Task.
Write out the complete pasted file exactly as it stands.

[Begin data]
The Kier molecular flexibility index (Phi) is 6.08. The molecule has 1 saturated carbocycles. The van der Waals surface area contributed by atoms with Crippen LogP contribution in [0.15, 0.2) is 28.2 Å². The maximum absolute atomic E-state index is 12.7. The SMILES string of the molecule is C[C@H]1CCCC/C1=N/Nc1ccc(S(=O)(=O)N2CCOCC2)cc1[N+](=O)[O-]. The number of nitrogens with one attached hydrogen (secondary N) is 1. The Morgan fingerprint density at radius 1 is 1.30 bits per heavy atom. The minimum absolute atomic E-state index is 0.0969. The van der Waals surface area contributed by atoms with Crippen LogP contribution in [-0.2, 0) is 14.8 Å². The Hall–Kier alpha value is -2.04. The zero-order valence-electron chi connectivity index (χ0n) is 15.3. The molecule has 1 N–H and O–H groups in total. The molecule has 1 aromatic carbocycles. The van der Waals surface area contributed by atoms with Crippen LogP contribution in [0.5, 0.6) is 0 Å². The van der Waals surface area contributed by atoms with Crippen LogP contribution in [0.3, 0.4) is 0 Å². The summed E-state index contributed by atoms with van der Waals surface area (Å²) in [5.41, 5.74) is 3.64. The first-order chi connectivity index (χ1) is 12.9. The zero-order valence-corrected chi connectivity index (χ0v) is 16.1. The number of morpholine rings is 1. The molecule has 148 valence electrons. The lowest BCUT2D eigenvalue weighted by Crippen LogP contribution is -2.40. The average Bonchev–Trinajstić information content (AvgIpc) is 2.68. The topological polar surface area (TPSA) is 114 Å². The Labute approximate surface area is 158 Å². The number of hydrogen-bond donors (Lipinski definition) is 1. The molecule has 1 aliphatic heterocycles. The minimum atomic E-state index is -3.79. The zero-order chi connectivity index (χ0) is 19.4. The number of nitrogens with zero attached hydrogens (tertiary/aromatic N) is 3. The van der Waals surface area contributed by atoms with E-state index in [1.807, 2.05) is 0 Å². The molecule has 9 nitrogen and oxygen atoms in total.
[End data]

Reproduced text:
The Kier molecular flexibility index (Phi) is 6.08. The molecule has 1 saturated carbocycles. The van der Waals surface area contributed by atoms with Crippen LogP contribution in [0.15, 0.2) is 28.2 Å². The maximum absolute atomic E-state index is 12.7. The SMILES string of the molecule is C[C@H]1CCCC/C1=N/Nc1ccc(S(=O)(=O)N2CCOCC2)cc1[N+](=O)[O-]. The number of nitrogens with one attached hydrogen (secondary N) is 1. The Morgan fingerprint density at radius 1 is 1.30 bits per heavy atom. The minimum absolute atomic E-state index is 0.0969. The van der Waals surface area contributed by atoms with Crippen LogP contribution in [-0.2, 0) is 14.8 Å². The Hall–Kier alpha value is -2.04. The zero-order valence-electron chi connectivity index (χ0n) is 15.3. The molecule has 1 N–H and O–H groups in total. The molecule has 1 aromatic carbocycles. The van der Waals surface area contributed by atoms with Crippen LogP contribution in [0.5, 0.6) is 0 Å². The van der Waals surface area contributed by atoms with Crippen LogP contribution in [0.3, 0.4) is 0 Å². The summed E-state index contributed by atoms with van der Waals surface area (Å²) in [5.41, 5.74) is 3.64. The first-order chi connectivity index (χ1) is 12.9. The zero-order valence-corrected chi connectivity index (χ0v) is 16.1. The number of morpholine rings is 1. The molecule has 148 valence electrons. The lowest BCUT2D eigenvalue weighted by Crippen LogP contribution is -2.40. The average Bonchev–Trinajstić information content (AvgIpc) is 2.68. The topological polar surface area (TPSA) is 114 Å². The Labute approximate surface area is 158 Å². The number of hydrogen-bond donors (Lipinski definition) is 1. The molecule has 1 aliphatic heterocycles. The minimum atomic E-state index is -3.79. The zero-order chi connectivity index (χ0) is 19.4. The number of nitrogens with zero attached hydrogens (tertiary/aromatic N) is 3. The van der Waals surface area contributed by atoms with E-state index in [1.807, 2.05) is 0 Å². The molecule has 9 nitrogen and oxygen atoms in total.